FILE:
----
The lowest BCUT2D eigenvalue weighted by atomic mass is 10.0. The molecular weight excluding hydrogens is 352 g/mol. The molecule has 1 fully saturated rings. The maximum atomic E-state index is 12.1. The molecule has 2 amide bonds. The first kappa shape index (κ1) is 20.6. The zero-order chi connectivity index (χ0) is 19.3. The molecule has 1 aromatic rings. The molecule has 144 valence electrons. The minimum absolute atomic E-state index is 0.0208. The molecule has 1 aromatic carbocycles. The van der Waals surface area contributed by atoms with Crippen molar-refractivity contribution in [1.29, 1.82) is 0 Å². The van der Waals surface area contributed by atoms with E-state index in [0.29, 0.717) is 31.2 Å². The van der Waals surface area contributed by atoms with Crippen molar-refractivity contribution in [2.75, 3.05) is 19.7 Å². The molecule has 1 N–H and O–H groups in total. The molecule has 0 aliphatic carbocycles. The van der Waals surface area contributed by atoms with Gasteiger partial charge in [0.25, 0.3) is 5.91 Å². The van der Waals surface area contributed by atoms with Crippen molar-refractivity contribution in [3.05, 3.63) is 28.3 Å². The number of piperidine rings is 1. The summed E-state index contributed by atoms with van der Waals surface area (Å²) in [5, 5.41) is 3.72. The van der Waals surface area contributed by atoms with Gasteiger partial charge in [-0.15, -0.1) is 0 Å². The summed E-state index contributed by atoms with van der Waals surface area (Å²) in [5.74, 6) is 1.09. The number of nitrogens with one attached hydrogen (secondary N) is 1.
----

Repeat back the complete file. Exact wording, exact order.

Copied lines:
The lowest BCUT2D eigenvalue weighted by atomic mass is 10.0. The molecular weight excluding hydrogens is 352 g/mol. The molecule has 1 fully saturated rings. The maximum atomic E-state index is 12.1. The molecule has 2 amide bonds. The first kappa shape index (κ1) is 20.6. The zero-order chi connectivity index (χ0) is 19.3. The molecule has 1 aromatic rings. The molecule has 144 valence electrons. The minimum absolute atomic E-state index is 0.0208. The molecule has 1 aromatic carbocycles. The van der Waals surface area contributed by atoms with Crippen molar-refractivity contribution in [1.29, 1.82) is 0 Å². The van der Waals surface area contributed by atoms with E-state index in [0.29, 0.717) is 31.2 Å². The van der Waals surface area contributed by atoms with Crippen molar-refractivity contribution in [2.75, 3.05) is 19.7 Å². The molecule has 1 N–H and O–H groups in total. The molecule has 0 aliphatic carbocycles. The van der Waals surface area contributed by atoms with Gasteiger partial charge in [0.25, 0.3) is 5.91 Å². The van der Waals surface area contributed by atoms with Crippen molar-refractivity contribution in [3.05, 3.63) is 28.3 Å². The number of piperidine rings is 1. The summed E-state index contributed by atoms with van der Waals surface area (Å²) in [5, 5.41) is 3.72. The van der Waals surface area contributed by atoms with Gasteiger partial charge in [-0.15, -0.1) is 0 Å². The summed E-state index contributed by atoms with van der Waals surface area (Å²) in [5.74, 6) is 1.09. The number of nitrogens with one attached hydrogen (secondary N) is 1.